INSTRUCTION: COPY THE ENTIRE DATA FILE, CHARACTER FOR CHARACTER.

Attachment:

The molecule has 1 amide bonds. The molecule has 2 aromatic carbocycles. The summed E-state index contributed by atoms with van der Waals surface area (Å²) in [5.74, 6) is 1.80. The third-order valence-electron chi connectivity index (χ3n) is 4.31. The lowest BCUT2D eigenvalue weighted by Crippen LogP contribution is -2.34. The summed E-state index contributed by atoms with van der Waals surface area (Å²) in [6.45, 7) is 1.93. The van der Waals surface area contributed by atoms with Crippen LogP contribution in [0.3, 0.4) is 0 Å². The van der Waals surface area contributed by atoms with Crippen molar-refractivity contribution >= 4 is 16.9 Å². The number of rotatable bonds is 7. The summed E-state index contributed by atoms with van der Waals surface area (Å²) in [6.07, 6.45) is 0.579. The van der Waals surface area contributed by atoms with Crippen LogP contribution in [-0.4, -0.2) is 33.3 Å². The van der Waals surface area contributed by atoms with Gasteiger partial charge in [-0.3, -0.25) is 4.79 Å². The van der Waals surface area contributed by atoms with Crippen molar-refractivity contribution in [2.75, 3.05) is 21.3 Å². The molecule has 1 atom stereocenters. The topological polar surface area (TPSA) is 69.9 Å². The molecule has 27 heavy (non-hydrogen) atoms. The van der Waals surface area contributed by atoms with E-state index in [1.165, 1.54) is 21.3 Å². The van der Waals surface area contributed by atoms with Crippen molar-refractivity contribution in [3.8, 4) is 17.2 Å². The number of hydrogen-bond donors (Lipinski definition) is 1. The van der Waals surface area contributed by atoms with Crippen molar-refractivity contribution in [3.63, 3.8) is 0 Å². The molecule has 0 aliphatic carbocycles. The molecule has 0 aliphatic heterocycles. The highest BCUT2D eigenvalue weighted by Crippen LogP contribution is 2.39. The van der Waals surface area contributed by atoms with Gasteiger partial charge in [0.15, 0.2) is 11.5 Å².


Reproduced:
The molecule has 1 amide bonds. The molecule has 2 aromatic carbocycles. The summed E-state index contributed by atoms with van der Waals surface area (Å²) in [5.74, 6) is 1.80. The third-order valence-electron chi connectivity index (χ3n) is 4.31. The lowest BCUT2D eigenvalue weighted by Crippen LogP contribution is -2.34. The summed E-state index contributed by atoms with van der Waals surface area (Å²) in [6.45, 7) is 1.93. The van der Waals surface area contributed by atoms with Crippen LogP contribution in [0.3, 0.4) is 0 Å². The van der Waals surface area contributed by atoms with Crippen molar-refractivity contribution >= 4 is 16.9 Å². The number of rotatable bonds is 7. The summed E-state index contributed by atoms with van der Waals surface area (Å²) in [6.07, 6.45) is 0.579. The van der Waals surface area contributed by atoms with Crippen LogP contribution in [-0.4, -0.2) is 33.3 Å². The van der Waals surface area contributed by atoms with Gasteiger partial charge in [-0.3, -0.25) is 4.79 Å². The van der Waals surface area contributed by atoms with Crippen molar-refractivity contribution in [2.75, 3.05) is 21.3 Å². The molecule has 1 atom stereocenters. The topological polar surface area (TPSA) is 69.9 Å². The molecule has 27 heavy (non-hydrogen) atoms. The van der Waals surface area contributed by atoms with E-state index in [1.165, 1.54) is 21.3 Å². The van der Waals surface area contributed by atoms with Crippen molar-refractivity contribution in [3.8, 4) is 17.2 Å². The number of hydrogen-bond donors (Lipinski definition) is 1. The van der Waals surface area contributed by atoms with Crippen molar-refractivity contribution in [3.63, 3.8) is 0 Å². The molecule has 0 aliphatic carbocycles. The molecule has 0 aliphatic heterocycles. The highest BCUT2D eigenvalue weighted by Crippen LogP contribution is 2.39. The van der Waals surface area contributed by atoms with Gasteiger partial charge in [0.15, 0.2) is 11.5 Å².